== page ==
The incongruence over time between objectively measured and self-reported health might be associated with response shift effects (10). Possible causes of such a response shift might be adaptation and coping strategies, social comparison (16), information bias in time (learning processes) (17), or a change in expectations (18). At presentation of a disease (such as RA), there will be great anxiety about the future prospects and the unknown course of the disease, which will be reflected in measures of well-being. After a few months, patients have learned about the treatment options and their prospects, and they start to cope with their disease and subconsciously compare themselves with other patients with RA. Standards by which individuals assess their own health status are dynamic, and therefore response shift processes as described here can occur with every life event experienced by an individual patient.
Further, general health is an encompassing construct, of which disease activity is only one aspect. Other factors like social functioning, fatigue, and depression play a part in general health and are not captured by the DAS28. This also applies more or less to self-reported disease activity, pain, and functionality. Recent randomized controlled trials in rheumatology including all core set measures as well as measures of overall well-being demonstrated a smaller effect on health-related quality of life measures than on disease activity measures (19, 20). Together, this is why self-reported measures of functionality, disease activity, and general health cannot substitute objective measures of disease activity in RA; subsequently, both need to be measured.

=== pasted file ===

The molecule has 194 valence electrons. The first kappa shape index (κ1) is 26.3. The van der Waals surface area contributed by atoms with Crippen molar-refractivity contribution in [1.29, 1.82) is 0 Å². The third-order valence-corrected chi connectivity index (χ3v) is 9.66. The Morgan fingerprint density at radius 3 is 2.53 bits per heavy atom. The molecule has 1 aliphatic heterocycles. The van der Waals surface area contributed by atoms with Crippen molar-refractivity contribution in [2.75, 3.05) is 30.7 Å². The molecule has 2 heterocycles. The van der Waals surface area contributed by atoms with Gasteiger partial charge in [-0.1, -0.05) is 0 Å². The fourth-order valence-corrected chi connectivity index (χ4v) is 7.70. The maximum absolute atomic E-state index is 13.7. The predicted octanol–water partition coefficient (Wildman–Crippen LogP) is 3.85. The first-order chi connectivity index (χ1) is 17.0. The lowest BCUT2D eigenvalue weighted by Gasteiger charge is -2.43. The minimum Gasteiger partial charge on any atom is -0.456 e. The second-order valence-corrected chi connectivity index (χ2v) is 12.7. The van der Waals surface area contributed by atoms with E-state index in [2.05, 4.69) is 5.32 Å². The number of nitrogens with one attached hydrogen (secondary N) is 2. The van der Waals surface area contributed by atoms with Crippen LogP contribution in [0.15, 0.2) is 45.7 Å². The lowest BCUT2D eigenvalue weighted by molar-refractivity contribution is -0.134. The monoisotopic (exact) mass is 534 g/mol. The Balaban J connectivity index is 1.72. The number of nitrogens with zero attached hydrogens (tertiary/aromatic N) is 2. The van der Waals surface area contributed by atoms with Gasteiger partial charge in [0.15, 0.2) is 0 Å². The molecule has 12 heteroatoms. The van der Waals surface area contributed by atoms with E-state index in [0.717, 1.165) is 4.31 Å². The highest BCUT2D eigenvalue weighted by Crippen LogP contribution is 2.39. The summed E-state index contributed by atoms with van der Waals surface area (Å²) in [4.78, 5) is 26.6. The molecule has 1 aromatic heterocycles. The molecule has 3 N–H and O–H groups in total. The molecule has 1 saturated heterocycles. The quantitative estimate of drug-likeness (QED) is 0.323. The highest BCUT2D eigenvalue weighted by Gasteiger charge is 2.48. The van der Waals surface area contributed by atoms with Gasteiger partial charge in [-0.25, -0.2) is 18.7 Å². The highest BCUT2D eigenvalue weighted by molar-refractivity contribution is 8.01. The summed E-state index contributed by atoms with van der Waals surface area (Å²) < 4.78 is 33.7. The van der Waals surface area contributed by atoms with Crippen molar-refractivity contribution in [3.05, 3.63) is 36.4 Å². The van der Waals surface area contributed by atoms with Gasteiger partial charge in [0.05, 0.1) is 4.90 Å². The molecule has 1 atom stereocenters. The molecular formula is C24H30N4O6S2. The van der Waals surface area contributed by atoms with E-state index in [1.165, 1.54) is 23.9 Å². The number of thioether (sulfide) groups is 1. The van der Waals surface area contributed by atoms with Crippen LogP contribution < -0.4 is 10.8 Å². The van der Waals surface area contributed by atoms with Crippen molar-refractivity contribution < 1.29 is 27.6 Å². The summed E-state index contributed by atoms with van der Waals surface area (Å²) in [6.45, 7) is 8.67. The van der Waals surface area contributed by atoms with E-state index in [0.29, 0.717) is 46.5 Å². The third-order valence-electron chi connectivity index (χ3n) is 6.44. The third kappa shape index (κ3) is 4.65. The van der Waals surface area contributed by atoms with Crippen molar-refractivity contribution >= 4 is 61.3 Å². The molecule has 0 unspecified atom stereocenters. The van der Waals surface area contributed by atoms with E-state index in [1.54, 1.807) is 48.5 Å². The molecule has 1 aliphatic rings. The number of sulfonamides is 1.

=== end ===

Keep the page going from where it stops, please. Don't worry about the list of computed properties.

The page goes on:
Analyses with the HAQ as an outcome parameter showed conflicting results. One explanation might be that the HAQ is a more objective self-reporting questionnaire and is therefore less susceptible for possible response shift effects. Second, joint destruction could affect functional disability besides disease activity. Analyses showed that the effect of joint destruction on the HAQ almost reached statistical significance (P = 0.07). A last possible explanation for the increase in HAQ scores, despite a decrease in disease activity, could be that HAQ scores increase with increasing age in the RA population as well as in the general population (21).
Some limitations of this study should be mentioned. First, the DAS28 was used as the only objective variable associated with the patient's subjective general health assessments. The DAS28 was chosen because the purpose of this study was to explore the relationship between objective and subjective measures in RA, and in our opinion the DAS28 is the most objective measure in this field. Further, it is possible that other variables are associated with the general health perception of patients with RA as well; however, longitudinal regression analysis including variables such as sex, age, and functional disability did not change the independent association between time and VAS in either magnitude or direction. Finally, there were less data available on the VAS-DA and the HAQ, therefore results of analyses with these parameters are less robust.
It can be concluded that the patient's perception of health can be different with equal disease activity, depending on the moment in the disease course. Furthermore, our results indicate that self-reported measures of functionality, disease activity, and general health cannot substitute objective measures of disease activity in RA in longitudinal studies; subsequently, both need to be measured.